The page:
One of the most important tasks as a leader is to motivate their team. Different team members are motivated by different things. Some like public recognition, others prefer private praise, and some need it more, and some need it less. As humans, I would argue that nearly all of us enjoy some form of recognition. And, it’s one of the least expensive forms of motivation. It does not even need to cost us a dime when tailored to the individual and done genuinely.
Leaders I coach often question, “I am supposed to recognize someone for doing their job? I do my job every day and no one recognizes me.” The answers is yes. As leaders, we have to take the high road. This means that we need to prioritize the time to give people positive feedback. And, if we invest the time, studies show that team member performance increases.
What we choose to focus on matters. When recognized, team members are more likely to repeat these behaviors, leading to better business results associated with these positive behaviors like increased client satisfaction, productivity, and/or quality of work.
Some tangible strategies to improve your culture of recognition as a leader are:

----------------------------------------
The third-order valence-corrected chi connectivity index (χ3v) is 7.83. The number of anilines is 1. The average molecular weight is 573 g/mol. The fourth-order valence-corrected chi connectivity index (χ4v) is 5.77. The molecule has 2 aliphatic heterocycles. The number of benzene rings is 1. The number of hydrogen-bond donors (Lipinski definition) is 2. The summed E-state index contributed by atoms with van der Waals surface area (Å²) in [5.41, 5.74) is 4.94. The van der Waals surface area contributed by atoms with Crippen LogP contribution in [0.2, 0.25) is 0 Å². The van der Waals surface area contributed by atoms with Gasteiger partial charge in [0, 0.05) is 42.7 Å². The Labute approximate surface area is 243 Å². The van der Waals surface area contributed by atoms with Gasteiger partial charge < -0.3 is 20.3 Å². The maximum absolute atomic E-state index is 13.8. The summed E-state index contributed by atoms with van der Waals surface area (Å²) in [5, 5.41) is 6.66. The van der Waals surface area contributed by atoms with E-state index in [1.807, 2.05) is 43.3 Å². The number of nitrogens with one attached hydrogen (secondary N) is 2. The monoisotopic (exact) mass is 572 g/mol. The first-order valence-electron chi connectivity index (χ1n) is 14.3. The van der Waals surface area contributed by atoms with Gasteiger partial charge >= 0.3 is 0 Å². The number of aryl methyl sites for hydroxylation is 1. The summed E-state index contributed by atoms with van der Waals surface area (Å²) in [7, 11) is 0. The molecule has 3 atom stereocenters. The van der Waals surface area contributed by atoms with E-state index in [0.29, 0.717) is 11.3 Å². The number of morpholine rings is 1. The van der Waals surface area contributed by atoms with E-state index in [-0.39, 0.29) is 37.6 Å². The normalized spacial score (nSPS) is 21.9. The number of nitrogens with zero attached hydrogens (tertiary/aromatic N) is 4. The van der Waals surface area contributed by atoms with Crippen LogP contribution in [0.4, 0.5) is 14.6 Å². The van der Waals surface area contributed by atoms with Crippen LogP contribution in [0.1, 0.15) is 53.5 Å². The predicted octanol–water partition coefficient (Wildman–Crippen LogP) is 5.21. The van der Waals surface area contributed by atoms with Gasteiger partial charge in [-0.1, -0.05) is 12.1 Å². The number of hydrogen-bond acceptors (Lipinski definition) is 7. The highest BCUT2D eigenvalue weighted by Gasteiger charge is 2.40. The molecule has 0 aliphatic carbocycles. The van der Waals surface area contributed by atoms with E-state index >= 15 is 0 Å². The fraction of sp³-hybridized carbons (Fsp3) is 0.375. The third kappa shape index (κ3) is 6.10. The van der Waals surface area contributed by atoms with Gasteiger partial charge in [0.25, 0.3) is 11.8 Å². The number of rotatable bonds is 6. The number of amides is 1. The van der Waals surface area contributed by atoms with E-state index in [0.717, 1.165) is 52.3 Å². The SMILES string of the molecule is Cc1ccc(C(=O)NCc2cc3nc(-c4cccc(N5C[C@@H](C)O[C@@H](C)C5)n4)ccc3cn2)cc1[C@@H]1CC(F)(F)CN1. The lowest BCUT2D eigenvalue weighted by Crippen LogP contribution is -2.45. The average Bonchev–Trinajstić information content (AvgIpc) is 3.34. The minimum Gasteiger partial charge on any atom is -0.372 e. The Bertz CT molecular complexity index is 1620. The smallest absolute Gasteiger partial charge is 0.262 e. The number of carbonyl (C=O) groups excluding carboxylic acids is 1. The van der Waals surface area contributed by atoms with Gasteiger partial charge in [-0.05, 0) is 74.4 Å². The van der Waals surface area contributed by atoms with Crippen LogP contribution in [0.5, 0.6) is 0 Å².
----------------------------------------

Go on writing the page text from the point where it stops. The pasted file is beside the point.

- Kudos boards
- Start meetings with “tell me something good”
- Real time recognition
A simple tool to build team morale – a visual display of all the great things the team is doing as a reminder of what good looks like. This can be done in a variety of ways – a bulletin board in a break room or common area with post-it notes to recognize freely in the moment, a recognition box where team members can privately share their praise and leaders can display with employee approval later, or a client appreciation area with testimonials showcasing great client service. I have seen it done well in various formats. The key is getting buy-in from the team on how they want to be recognized, and tailoring the kudos board to their preferred format of recognition. If they are a part of the idea to start, team members are far more likely to engage with the program and participate.
Each team is different, and their recognition needs are different too.